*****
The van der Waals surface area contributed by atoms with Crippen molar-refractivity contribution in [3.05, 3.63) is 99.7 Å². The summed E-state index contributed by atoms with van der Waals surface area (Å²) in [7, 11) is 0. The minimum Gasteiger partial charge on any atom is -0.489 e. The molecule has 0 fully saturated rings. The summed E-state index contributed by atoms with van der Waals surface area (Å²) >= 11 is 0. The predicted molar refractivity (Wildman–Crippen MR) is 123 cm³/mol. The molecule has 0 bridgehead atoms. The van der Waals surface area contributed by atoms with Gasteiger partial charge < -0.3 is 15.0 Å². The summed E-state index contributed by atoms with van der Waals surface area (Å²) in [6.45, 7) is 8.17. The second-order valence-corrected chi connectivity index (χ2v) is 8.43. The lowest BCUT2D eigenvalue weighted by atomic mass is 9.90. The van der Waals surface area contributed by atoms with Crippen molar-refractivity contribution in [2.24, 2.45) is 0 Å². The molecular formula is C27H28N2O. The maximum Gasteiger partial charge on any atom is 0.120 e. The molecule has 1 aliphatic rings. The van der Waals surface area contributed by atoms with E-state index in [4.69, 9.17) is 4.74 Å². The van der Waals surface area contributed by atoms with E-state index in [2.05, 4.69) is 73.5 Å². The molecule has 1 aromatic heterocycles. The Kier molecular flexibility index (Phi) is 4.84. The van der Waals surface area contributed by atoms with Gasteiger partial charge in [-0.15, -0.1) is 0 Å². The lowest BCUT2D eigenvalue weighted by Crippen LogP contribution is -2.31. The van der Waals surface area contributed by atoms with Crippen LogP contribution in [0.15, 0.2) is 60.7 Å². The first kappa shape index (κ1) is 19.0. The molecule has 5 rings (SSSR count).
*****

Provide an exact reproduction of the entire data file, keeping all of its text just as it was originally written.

The van der Waals surface area contributed by atoms with Crippen molar-refractivity contribution in [3.05, 3.63) is 99.7 Å². The summed E-state index contributed by atoms with van der Waals surface area (Å²) in [7, 11) is 0. The minimum Gasteiger partial charge on any atom is -0.489 e. The molecule has 0 fully saturated rings. The summed E-state index contributed by atoms with van der Waals surface area (Å²) >= 11 is 0. The predicted molar refractivity (Wildman–Crippen MR) is 123 cm³/mol. The molecule has 0 bridgehead atoms. The van der Waals surface area contributed by atoms with Gasteiger partial charge < -0.3 is 15.0 Å². The summed E-state index contributed by atoms with van der Waals surface area (Å²) in [6.45, 7) is 8.17. The second-order valence-corrected chi connectivity index (χ2v) is 8.43. The lowest BCUT2D eigenvalue weighted by atomic mass is 9.90. The van der Waals surface area contributed by atoms with Crippen molar-refractivity contribution in [2.24, 2.45) is 0 Å². The molecular formula is C27H28N2O. The maximum Gasteiger partial charge on any atom is 0.120 e. The molecule has 1 aliphatic rings. The van der Waals surface area contributed by atoms with E-state index in [4.69, 9.17) is 4.74 Å². The van der Waals surface area contributed by atoms with E-state index in [2.05, 4.69) is 73.5 Å². The molecule has 1 aromatic heterocycles. The Kier molecular flexibility index (Phi) is 4.84. The van der Waals surface area contributed by atoms with Gasteiger partial charge in [-0.15, -0.1) is 0 Å². The lowest BCUT2D eigenvalue weighted by Crippen LogP contribution is -2.31. The van der Waals surface area contributed by atoms with Crippen LogP contribution in [0.15, 0.2) is 60.7 Å². The first kappa shape index (κ1) is 19.0. The molecule has 5 rings (SSSR count).